In this journal entry, Jeremy Keith argues that when it comes to accessibility testing it’s not just about finding issues—it’s about finding the issues at the right time.
line-height on the web is a tricky thing, but this tool offers a clever solution.
There are many colour contrast checking tools but I like this one from Erik Kennedy (of Learn UI Design) a lot. It features an intuitive UI using simple, human language that mirrors the task I’m there to achieve, and it’s great that if your target colour doesn’t have sufficient contrast to meet accessibility guidelines it will intelligently suggest alternatives that do.
SVG Gobbler is a browser extension that finds the vector content on the page you’re viewing and gives you the option to download, optimize, copy, view the code, or export it as an image.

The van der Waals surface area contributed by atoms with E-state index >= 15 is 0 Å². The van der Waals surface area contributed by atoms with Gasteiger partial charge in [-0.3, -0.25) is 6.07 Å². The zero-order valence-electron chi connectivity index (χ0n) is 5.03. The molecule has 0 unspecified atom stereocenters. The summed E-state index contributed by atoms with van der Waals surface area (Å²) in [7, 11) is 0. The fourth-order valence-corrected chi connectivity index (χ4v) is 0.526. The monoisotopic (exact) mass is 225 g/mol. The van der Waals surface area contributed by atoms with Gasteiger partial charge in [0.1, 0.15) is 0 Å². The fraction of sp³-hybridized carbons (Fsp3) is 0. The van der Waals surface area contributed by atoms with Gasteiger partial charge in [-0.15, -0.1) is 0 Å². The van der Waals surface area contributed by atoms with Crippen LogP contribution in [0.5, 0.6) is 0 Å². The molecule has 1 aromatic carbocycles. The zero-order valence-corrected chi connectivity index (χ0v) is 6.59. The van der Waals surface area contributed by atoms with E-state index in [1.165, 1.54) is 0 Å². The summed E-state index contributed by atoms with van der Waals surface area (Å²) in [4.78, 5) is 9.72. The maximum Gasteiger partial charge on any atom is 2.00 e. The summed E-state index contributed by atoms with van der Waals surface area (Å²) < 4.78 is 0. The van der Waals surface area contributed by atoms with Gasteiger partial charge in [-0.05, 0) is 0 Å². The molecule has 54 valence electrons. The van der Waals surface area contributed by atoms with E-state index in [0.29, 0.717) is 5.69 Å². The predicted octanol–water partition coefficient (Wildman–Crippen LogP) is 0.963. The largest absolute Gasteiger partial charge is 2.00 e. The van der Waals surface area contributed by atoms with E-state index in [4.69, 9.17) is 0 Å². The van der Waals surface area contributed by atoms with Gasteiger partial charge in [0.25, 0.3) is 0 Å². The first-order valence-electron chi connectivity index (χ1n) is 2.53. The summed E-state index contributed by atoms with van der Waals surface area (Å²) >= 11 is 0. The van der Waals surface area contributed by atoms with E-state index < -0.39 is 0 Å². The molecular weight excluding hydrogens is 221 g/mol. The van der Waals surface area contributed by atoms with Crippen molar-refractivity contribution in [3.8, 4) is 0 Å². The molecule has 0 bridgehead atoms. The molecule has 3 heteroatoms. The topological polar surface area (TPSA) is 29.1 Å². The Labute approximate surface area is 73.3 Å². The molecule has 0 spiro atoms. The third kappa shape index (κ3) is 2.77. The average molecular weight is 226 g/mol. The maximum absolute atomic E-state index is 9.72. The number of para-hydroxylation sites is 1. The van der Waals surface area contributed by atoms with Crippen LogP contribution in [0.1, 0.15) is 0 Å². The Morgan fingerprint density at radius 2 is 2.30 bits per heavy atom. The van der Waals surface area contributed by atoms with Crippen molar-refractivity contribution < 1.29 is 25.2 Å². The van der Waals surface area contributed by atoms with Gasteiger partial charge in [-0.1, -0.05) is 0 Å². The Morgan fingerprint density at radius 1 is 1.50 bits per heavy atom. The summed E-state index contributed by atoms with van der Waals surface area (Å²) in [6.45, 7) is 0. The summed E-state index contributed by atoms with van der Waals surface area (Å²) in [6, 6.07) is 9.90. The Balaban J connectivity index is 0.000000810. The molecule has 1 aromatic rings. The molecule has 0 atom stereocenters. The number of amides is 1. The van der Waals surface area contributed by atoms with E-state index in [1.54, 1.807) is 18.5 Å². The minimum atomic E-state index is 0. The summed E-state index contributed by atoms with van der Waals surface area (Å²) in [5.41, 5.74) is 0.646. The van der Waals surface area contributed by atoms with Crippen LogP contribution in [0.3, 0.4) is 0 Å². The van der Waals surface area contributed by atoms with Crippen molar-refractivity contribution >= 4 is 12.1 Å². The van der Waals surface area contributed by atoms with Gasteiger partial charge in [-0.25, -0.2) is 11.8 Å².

Here’s a lovely Design System that interestingly uses Eleventy for its reference website and other generated artefacts:
Here are my current go-to resources when building a new site using Eleventy (11ty).
Astro looks very interesting. It’s in part a static site builder (a bit like Eleventy) but it also comes with a modern (revolutionary?) developer experience which lets you author components as web components or in a JS framework of your choice but then renders those to static HTML for optimal performance. Oh, and as far as I can tell theres no build pipeline!
Astro lets you use any framework you want (or none at all). And if most sites only have islands of interactivity, shouldn’t our tools optimize for that?
Here’s a handy JS package for “copy to clipboard” functionality that’s lightweight and installable from npm.
Some excellent favicon tips from Chris Coyier, referencing Andrey Sitnik’s recent article of the same name.
I always appreciate someone looking into and re-evaluating the best practices of something that literally every website needs and has a complex set of requirements.